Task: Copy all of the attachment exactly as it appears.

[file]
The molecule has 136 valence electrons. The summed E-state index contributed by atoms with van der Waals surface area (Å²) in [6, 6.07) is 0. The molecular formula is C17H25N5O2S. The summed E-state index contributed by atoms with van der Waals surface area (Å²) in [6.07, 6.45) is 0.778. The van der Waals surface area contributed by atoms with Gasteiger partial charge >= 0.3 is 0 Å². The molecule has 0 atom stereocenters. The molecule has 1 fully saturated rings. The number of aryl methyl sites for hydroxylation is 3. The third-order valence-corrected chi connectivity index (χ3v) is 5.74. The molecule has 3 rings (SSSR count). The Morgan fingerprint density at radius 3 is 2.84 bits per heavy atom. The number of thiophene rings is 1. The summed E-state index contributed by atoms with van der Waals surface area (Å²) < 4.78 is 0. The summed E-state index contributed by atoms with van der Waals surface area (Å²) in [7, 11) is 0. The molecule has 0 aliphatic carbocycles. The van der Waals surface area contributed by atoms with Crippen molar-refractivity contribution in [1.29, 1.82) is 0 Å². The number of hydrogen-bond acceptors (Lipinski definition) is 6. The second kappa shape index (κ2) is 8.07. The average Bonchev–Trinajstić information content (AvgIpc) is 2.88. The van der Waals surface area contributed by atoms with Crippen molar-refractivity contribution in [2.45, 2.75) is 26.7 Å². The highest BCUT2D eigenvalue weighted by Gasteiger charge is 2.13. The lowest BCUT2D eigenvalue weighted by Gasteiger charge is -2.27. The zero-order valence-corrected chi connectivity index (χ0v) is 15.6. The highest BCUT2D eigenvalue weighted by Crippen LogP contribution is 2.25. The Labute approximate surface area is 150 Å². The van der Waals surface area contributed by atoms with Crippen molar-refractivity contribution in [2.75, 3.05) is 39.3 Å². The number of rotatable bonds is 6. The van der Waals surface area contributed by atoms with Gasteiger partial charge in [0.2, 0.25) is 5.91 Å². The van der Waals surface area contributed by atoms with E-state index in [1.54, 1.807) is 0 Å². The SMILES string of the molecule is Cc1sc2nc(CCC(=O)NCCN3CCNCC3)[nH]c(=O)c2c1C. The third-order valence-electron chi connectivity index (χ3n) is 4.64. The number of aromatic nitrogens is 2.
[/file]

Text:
The molecule has 136 valence electrons. The summed E-state index contributed by atoms with van der Waals surface area (Å²) in [6, 6.07) is 0. The molecular formula is C17H25N5O2S. The summed E-state index contributed by atoms with van der Waals surface area (Å²) in [6.07, 6.45) is 0.778. The van der Waals surface area contributed by atoms with Gasteiger partial charge >= 0.3 is 0 Å². The molecule has 0 atom stereocenters. The molecule has 1 fully saturated rings. The number of aryl methyl sites for hydroxylation is 3. The third-order valence-corrected chi connectivity index (χ3v) is 5.74. The molecule has 3 rings (SSSR count). The Morgan fingerprint density at radius 3 is 2.84 bits per heavy atom. The number of thiophene rings is 1. The summed E-state index contributed by atoms with van der Waals surface area (Å²) < 4.78 is 0. The summed E-state index contributed by atoms with van der Waals surface area (Å²) in [7, 11) is 0. The molecule has 0 aliphatic carbocycles. The van der Waals surface area contributed by atoms with Crippen molar-refractivity contribution in [1.29, 1.82) is 0 Å². The number of hydrogen-bond acceptors (Lipinski definition) is 6. The second kappa shape index (κ2) is 8.07. The average Bonchev–Trinajstić information content (AvgIpc) is 2.88. The van der Waals surface area contributed by atoms with Crippen molar-refractivity contribution in [2.45, 2.75) is 26.7 Å². The highest BCUT2D eigenvalue weighted by Gasteiger charge is 2.13. The lowest BCUT2D eigenvalue weighted by Gasteiger charge is -2.27. The zero-order valence-corrected chi connectivity index (χ0v) is 15.6. The highest BCUT2D eigenvalue weighted by Crippen LogP contribution is 2.25. The Labute approximate surface area is 150 Å². The van der Waals surface area contributed by atoms with Crippen molar-refractivity contribution in [2.75, 3.05) is 39.3 Å². The number of rotatable bonds is 6. The van der Waals surface area contributed by atoms with Gasteiger partial charge in [0.2, 0.25) is 5.91 Å². The van der Waals surface area contributed by atoms with E-state index in [1.54, 1.807) is 0 Å². The SMILES string of the molecule is Cc1sc2nc(CCC(=O)NCCN3CCNCC3)[nH]c(=O)c2c1C. The third-order valence-electron chi connectivity index (χ3n) is 4.64. The number of aromatic nitrogens is 2.